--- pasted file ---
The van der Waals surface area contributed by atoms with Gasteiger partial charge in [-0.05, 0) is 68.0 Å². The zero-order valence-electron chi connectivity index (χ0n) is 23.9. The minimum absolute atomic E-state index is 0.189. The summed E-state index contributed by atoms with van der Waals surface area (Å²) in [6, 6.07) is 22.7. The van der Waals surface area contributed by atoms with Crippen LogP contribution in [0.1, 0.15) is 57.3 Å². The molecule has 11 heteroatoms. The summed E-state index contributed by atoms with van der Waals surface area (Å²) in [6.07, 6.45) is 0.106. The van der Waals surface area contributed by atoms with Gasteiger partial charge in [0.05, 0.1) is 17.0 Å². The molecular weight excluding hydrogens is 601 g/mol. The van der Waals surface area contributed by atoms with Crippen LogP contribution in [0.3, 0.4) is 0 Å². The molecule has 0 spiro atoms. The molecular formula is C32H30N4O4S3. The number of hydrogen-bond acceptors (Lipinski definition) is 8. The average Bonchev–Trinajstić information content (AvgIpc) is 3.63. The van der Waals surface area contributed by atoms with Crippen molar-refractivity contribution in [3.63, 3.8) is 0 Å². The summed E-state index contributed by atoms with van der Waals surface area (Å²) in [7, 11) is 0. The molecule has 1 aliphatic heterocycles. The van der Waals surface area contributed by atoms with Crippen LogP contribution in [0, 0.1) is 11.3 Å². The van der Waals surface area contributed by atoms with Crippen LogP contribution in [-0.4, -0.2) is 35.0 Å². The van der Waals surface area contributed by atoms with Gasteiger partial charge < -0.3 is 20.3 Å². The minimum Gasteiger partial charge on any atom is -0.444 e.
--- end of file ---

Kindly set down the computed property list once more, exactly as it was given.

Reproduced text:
The van der Waals surface area contributed by atoms with Gasteiger partial charge in [-0.05, 0) is 68.0 Å². The zero-order valence-electron chi connectivity index (χ0n) is 23.9. The minimum absolute atomic E-state index is 0.189. The summed E-state index contributed by atoms with van der Waals surface area (Å²) in [6, 6.07) is 22.7. The van der Waals surface area contributed by atoms with Crippen LogP contribution in [0.1, 0.15) is 57.3 Å². The molecule has 11 heteroatoms. The summed E-state index contributed by atoms with van der Waals surface area (Å²) in [6.07, 6.45) is 0.106. The van der Waals surface area contributed by atoms with Gasteiger partial charge in [0.05, 0.1) is 17.0 Å². The molecular weight excluding hydrogens is 601 g/mol. The van der Waals surface area contributed by atoms with Crippen LogP contribution in [0.3, 0.4) is 0 Å². The molecule has 0 spiro atoms. The molecular formula is C32H30N4O4S3. The number of hydrogen-bond acceptors (Lipinski definition) is 8. The average Bonchev–Trinajstić information content (AvgIpc) is 3.63. The van der Waals surface area contributed by atoms with Crippen molar-refractivity contribution in [3.63, 3.8) is 0 Å². The summed E-state index contributed by atoms with van der Waals surface area (Å²) in [7, 11) is 0. The molecule has 1 aliphatic heterocycles. The van der Waals surface area contributed by atoms with Crippen LogP contribution in [0, 0.1) is 11.3 Å². The van der Waals surface area contributed by atoms with Crippen LogP contribution in [-0.4, -0.2) is 35.0 Å². The van der Waals surface area contributed by atoms with Gasteiger partial charge < -0.3 is 20.3 Å². The minimum Gasteiger partial charge on any atom is -0.444 e.